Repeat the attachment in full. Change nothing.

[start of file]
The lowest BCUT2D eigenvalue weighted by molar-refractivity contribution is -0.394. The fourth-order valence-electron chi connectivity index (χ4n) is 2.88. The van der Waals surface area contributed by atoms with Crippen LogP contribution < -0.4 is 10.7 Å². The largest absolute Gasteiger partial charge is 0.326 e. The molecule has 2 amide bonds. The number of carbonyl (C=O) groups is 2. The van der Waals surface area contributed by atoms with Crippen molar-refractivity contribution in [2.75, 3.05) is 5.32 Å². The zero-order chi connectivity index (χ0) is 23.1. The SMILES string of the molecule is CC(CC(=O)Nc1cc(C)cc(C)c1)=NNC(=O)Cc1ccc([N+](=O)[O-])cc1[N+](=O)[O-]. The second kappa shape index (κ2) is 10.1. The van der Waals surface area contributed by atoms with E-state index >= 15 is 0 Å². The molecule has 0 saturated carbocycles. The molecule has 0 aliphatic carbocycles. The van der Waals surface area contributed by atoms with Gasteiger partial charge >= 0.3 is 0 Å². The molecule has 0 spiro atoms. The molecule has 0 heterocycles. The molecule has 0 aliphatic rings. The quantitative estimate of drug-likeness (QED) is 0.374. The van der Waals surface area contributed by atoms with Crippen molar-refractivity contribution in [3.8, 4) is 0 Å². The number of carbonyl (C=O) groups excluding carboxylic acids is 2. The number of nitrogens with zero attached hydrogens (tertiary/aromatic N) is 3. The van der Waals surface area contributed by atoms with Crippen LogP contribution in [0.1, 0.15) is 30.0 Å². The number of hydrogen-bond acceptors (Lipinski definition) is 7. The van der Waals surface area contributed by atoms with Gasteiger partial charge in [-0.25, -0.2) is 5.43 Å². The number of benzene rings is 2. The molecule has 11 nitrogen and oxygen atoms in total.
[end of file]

The lowest BCUT2D eigenvalue weighted by molar-refractivity contribution is -0.394. The fourth-order valence-electron chi connectivity index (χ4n) is 2.88. The van der Waals surface area contributed by atoms with Crippen LogP contribution < -0.4 is 10.7 Å². The largest absolute Gasteiger partial charge is 0.326 e. The molecule has 2 amide bonds. The number of carbonyl (C=O) groups is 2. The van der Waals surface area contributed by atoms with Crippen molar-refractivity contribution in [2.75, 3.05) is 5.32 Å². The zero-order chi connectivity index (χ0) is 23.1. The SMILES string of the molecule is CC(CC(=O)Nc1cc(C)cc(C)c1)=NNC(=O)Cc1ccc([N+](=O)[O-])cc1[N+](=O)[O-]. The second kappa shape index (κ2) is 10.1. The van der Waals surface area contributed by atoms with E-state index >= 15 is 0 Å². The molecule has 0 saturated carbocycles. The molecule has 0 aliphatic carbocycles. The van der Waals surface area contributed by atoms with Gasteiger partial charge >= 0.3 is 0 Å². The molecule has 0 spiro atoms. The molecule has 0 heterocycles. The molecule has 0 aliphatic rings. The quantitative estimate of drug-likeness (QED) is 0.374. The van der Waals surface area contributed by atoms with Crippen molar-refractivity contribution in [3.8, 4) is 0 Å². The number of carbonyl (C=O) groups excluding carboxylic acids is 2. The number of nitrogens with zero attached hydrogens (tertiary/aromatic N) is 3. The van der Waals surface area contributed by atoms with Crippen LogP contribution in [0.1, 0.15) is 30.0 Å². The number of hydrogen-bond acceptors (Lipinski definition) is 7. The van der Waals surface area contributed by atoms with Gasteiger partial charge in [-0.25, -0.2) is 5.43 Å². The number of benzene rings is 2. The molecule has 11 nitrogen and oxygen atoms in total.